No wonder we keep hearing a requirement for relevance and a link to real world problems. You get the IPOD, Fourth Way, vision implemented without having to mention it or get approval. Thus the IPOD framework says the “DNA pulsating through” it can be described by three essential features:

1. That special spirit of inquiry [they do love italics for emphasis] that seeks “to learn, experiment, seek feedback and build shared understanding through dialogue and open exploration of things that may never have been collectively explored.” How expensive and unproductive if simply based on the feelings of deliberately created Know-Nothings. Next.

2. The collaborative design of the future. Now this impossibility is based on the very accurate observation that “people build their commitment to change in direct proportion to the degree that they are actively engaged in designing the change.” Which is why you are unlikely to get the PTA President or members of your local School Council to listen to you when you point out, for example, that Spence Rogers’ own books cite Mao as a good example of leadership and that makes him a poor choice for teacher professional development.

The collaboration also primes all participants for the “assumed centrality of interdependence in organizational life” to force recognition that it is “the quality of the relationships, the processes–how the relationships give or deplete life” that make a human system work. No wonder relationships are one of the new 3 R’s along with Relevance and the imaginative Rigor [think of that Spirit of Inquiry above as what Rigor is really about].

3. A positive view of the human being. Now this is the age old question that has kept philosophers speculating for centuries. You will be glad to know that IPOD comes down on the side not supported by history. IPOD has not only “proclaimed a belief in people” from its “infancy.” It goes on to [this is a little long but it is a vision worth quoting in full. Maslow to Marx with the behavioral sciences thrown in to boot]

“Insofar as we might discover the conditions that help bring out the best in life–for example, Abraham Maslow’s studies into peak experiences–then we might well be able to apply this knowledge in our institutions. Drawing from the entire mosaic of the social sciences–from anthropology, sociology, psychology, political science, and biology and more–OD would be unique in not only propagating a collaborative, inquiry-driven approach to change but would be centered on advancing the developmental potentials of the human being. [And you thought I was being sarcastic about Uncle Karl or his 20th century leading advocate Erik Erikson and why they matter to CCSSI] Instead of being woven at random, like an afterthought design into our economic and organizational fabric, human development would be at the center. Lines would radiate out from the human dimension to all the others–the economic, technological, strategic, structural, political, etc.”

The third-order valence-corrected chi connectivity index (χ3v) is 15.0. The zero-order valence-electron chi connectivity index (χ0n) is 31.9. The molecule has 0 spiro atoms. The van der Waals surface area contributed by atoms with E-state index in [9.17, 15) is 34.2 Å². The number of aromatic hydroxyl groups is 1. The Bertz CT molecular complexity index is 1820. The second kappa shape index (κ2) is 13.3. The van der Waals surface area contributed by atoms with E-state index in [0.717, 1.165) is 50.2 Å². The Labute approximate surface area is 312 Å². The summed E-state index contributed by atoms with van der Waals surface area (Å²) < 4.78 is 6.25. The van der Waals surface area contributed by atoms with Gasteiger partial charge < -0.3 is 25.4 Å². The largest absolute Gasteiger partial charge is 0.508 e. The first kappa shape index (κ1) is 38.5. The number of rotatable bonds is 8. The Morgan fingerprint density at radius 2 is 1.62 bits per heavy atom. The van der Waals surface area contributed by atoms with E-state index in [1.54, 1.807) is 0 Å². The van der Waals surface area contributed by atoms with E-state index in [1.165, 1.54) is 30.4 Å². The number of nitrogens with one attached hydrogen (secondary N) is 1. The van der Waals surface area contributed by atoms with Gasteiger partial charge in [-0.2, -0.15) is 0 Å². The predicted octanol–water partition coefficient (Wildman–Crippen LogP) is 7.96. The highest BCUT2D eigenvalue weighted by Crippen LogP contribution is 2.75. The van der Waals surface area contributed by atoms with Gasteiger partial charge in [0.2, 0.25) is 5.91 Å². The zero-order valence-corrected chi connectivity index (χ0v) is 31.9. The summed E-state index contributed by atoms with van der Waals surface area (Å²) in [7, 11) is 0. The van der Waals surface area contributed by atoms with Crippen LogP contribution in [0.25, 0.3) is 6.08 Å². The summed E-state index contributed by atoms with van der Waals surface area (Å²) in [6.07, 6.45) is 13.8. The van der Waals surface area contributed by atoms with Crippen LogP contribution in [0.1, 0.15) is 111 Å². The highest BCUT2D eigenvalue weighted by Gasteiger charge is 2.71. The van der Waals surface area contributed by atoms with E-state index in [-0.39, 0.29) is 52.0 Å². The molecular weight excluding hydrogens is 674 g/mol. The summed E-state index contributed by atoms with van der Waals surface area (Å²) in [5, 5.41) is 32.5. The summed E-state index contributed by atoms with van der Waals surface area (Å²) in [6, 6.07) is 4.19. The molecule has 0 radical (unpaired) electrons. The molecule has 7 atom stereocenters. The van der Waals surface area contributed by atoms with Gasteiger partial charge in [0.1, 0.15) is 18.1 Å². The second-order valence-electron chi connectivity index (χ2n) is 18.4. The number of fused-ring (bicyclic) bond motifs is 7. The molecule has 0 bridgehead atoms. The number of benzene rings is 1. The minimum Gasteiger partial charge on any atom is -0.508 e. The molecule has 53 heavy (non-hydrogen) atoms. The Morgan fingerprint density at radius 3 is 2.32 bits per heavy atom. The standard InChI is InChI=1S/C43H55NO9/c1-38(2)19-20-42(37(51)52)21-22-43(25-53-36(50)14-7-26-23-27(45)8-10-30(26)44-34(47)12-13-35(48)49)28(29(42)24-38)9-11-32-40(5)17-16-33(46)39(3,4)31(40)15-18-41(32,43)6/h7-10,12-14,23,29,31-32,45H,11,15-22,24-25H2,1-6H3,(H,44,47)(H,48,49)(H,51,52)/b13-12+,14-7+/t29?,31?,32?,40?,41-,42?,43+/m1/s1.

That would be truly all-encompassing and people focusing on who owns the means of production are not keying in on what parts of Marx’s vision are back for a 21st Century run.  The framework also mentions the good prof Csik as a key component of this positive psychology vision . Why look, excellence just like the Fourth Way. What a coincidence. Not.  But it also notes that for a new OD as described here to “truly emerge, it would need a new human science knowledge base.”

Well, guess what? All that data being thrown off –measuring Student Growth or soft skills or attitudes, values, and beliefs and continuous improvement in PBIS or PATHS and other “mental health first aid” or social and emotional learning curricula as we see from CASEL– is just what OD needs to be its “human science knowledge base.” No wonder ICT vendors are so excited. No wonder the accreditors now require its collection. And the US federal government by requiring teacher evals based on “multiple measures of Student Growth.”

Should it trouble us that the World Economic Forum just put out a report on creating the 21st century economy around ICT and Big Data? Coincidences surely abound these days.

34 thoughts on “Placing a Global Bet that Psychology Infused Via Education Can Change Human Beings and their Institutions

  1. Maslow’s peak experiences? My best peak experience was the moment when I realized I could figure things out.

    It came after about two years of engineering school, an environment where political correctness gets you nowhere. You think independently when doing that work, or you fail.

    What I discovered was that if I dared to think independently, I could succeed. They had to beat me to death for two years, in a good way, to get me to learn that “deeply”.

    And then there was the moment, I still remember where exactly I was and what I was doing, when I realized I could apply this style of thinking to all the other stuff I had been receiving social conditioning about all my life. And I’ve been a different man ever since. Or maybe that’s when I became a man in the first place.